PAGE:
Every Thursday, I find myself incredibly bored while starla heads off the One Hour Compo. I’ve worked in web marketing for a year, and every day I see a video game remix artist or some other musician who’s trying to promote their music, but just doesn’t know how. Just the Tips is weekly-to-bi-weekly article on how to take control of your web presence and promote your brand. I say brand because that’s what you are: A brand that you are trying to sell. Maybe you’re selling it for free, maybe you’re collecting digital downloads, but you are selling your name above all all else. If you are serious about your music, and serious about getting it heard by everyone out there who might want to hear it, these will be some helpful hints to getting the most out of your web presence.
If you’re an artist these days, there’s 2 things that are absolutely required: A YouTube profile, and a Facebook Page. Even more so than a website, these 2 things are going to get you the exposure you want. That isn’t to say you shouldn’t have a personal music website, because you should, but a Facebook Page and a YouTube profile are 2 simple, free, things you can set up quickly and easily. As you can probably tell by the title of the article, today I’m going to focus on Facebook Pages, but in the upcoming weeks expect more tips for setting up a YouTube account. Be prepared to get yelled at if you don’t own a custom domain name for your website at the very least, but again, that’s for another time.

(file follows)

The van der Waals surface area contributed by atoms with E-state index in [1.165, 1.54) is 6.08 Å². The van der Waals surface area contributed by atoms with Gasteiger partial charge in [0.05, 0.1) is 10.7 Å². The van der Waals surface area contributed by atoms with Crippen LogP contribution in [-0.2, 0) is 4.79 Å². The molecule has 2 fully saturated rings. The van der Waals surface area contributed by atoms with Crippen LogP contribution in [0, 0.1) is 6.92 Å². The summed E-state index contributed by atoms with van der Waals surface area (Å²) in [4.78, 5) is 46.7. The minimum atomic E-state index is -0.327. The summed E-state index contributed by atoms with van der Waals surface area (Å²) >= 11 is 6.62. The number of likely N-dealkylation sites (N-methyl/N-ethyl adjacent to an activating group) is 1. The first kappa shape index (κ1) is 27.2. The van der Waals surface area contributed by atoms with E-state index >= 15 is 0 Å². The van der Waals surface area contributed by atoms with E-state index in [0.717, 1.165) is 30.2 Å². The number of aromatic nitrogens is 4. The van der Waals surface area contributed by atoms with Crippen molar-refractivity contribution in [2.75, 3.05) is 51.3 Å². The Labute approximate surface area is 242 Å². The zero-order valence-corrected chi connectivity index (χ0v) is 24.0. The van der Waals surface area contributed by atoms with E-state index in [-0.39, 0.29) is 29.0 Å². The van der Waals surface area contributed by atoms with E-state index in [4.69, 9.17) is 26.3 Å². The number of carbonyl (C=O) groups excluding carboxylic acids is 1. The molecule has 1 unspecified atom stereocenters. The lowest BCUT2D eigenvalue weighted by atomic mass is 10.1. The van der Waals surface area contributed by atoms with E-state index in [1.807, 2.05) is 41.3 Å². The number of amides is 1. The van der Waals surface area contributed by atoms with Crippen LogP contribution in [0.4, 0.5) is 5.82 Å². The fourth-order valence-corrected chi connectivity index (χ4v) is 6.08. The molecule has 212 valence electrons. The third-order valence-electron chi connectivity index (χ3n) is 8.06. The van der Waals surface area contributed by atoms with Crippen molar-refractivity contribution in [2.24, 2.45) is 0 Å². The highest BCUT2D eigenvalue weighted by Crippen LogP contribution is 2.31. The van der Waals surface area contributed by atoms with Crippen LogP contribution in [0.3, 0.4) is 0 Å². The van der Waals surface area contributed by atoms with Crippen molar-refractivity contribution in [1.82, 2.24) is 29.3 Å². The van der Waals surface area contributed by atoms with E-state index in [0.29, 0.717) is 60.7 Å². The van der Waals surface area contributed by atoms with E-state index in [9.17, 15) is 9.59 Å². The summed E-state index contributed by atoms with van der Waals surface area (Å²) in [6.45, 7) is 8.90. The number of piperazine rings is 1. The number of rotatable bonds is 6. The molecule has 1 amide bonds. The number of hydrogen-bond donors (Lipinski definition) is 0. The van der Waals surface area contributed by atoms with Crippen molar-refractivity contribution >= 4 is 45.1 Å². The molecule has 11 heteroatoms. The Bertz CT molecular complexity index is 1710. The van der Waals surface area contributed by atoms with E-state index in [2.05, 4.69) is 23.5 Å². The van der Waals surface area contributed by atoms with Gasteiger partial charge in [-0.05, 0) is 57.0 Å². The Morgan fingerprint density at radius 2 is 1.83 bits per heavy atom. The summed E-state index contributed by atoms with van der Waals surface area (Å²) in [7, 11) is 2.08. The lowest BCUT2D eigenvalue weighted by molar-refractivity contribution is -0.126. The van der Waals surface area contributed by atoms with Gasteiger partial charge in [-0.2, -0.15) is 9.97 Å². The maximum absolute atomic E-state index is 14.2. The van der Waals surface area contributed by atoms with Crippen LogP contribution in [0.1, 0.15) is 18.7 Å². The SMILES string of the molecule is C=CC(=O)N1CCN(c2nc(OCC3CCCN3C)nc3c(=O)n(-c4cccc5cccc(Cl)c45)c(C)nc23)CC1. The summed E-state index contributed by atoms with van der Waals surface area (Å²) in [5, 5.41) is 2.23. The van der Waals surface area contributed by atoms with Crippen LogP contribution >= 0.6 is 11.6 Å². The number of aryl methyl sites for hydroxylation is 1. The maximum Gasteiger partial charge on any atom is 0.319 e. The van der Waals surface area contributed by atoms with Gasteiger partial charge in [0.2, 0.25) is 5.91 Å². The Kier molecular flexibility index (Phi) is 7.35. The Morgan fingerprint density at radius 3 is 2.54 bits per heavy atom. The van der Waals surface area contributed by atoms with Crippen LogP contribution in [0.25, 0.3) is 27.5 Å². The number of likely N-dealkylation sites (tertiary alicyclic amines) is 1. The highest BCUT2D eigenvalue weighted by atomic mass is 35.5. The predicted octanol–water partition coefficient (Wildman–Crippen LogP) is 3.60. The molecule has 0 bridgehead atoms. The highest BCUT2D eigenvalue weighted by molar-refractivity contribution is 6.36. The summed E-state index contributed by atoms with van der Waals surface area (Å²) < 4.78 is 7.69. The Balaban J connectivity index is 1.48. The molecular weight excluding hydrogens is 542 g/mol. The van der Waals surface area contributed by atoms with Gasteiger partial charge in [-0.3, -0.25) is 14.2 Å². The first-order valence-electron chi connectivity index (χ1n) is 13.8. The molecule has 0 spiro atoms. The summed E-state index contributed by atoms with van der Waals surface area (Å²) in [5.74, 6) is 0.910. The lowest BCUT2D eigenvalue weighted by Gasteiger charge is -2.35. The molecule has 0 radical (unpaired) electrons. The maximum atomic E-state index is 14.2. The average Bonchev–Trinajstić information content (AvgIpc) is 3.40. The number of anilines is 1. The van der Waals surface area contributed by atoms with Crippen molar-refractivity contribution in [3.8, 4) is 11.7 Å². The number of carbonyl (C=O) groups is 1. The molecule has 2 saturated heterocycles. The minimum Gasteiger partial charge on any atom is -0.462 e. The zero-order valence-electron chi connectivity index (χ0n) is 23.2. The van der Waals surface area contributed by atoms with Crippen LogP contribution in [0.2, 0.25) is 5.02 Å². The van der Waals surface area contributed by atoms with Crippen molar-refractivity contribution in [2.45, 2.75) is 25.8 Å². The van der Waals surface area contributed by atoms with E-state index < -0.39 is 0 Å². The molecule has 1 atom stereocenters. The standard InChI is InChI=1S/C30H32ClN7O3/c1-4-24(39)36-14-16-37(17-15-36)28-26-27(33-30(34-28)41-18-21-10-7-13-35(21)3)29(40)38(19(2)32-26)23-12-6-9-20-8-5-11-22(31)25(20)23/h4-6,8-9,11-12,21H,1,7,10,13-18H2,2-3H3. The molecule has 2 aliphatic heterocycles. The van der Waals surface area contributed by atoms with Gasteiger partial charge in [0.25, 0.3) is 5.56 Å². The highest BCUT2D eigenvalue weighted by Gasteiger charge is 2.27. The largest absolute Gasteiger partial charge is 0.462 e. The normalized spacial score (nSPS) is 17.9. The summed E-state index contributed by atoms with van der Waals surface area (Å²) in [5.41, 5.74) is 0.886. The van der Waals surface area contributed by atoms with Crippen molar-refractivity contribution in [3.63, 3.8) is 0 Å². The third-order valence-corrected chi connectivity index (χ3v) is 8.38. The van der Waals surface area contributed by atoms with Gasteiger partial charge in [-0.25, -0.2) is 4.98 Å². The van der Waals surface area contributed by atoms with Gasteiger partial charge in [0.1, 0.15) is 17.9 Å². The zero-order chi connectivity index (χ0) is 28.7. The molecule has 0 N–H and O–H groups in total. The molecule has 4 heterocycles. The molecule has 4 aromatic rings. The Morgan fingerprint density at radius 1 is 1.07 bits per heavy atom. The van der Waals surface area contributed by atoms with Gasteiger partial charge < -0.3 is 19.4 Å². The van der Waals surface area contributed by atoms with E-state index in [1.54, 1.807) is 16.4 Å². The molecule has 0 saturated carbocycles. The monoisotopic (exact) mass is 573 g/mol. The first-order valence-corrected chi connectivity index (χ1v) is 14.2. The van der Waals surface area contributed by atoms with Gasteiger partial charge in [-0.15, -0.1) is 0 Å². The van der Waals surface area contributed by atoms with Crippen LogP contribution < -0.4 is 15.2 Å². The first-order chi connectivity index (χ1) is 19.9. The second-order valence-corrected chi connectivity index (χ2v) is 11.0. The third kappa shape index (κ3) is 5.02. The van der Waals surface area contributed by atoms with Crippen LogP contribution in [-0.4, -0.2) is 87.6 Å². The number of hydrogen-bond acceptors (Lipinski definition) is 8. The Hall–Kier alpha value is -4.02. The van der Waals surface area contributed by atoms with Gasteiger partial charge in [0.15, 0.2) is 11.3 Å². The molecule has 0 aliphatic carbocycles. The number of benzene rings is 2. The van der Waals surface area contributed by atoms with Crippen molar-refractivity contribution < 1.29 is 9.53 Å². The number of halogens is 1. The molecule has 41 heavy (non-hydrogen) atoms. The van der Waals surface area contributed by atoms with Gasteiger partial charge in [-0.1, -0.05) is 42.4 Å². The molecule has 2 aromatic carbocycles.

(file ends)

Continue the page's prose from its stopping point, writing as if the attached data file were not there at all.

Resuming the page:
Today, Facebook released it’s new Pages layout, so thought it’d be a good topic to talk about. When I say Facebook Page, I don’t mean your personal Facebook profile. Facebook Pages, previously “Facebook Fan Pages,” are Facebook Pages for your brand. Why is it important to have a Facebook Page? Well consider that over 500,000,000 people were using Facebook by late last year. That’s 7% of the population of the entire planet, and over 25% of the people using the internet. Quite literally everyone, and their mother, is using Facebook these days. So how does this help you as an artist?
- It’s additional web real-estate. I’ve said this before, and I’ll say it again: There isn’t much legitimate real-estate on the web that can’t be turned into good real-estate. When someone searches your name on Google, you want to have as much relevant information available for them as possible; Facebook pages, personal websites, blogs, twitter, heck even MySpace is bouncing back now a days. So long as you curate your web presence, it can only help.
- It’s much simpler, and professional, than having people add your personal Facebook profile. You’ll see all the time pseudo-celebrities with thousands of Facebook friends, but what if you don’t want your entire network to know you and your fiancÃ© just broke it off? Or that you’re in the hospital for someÂ embarrassingÂ injury? Or even those photos your friends took when you passed out last night? These things aren’t justÂ embarrassing, but they could be damaging. Sure you can set up lists and privacy filters, and you should regardless. If you do it right, it is much easier, and much more effective to let your Page handle this.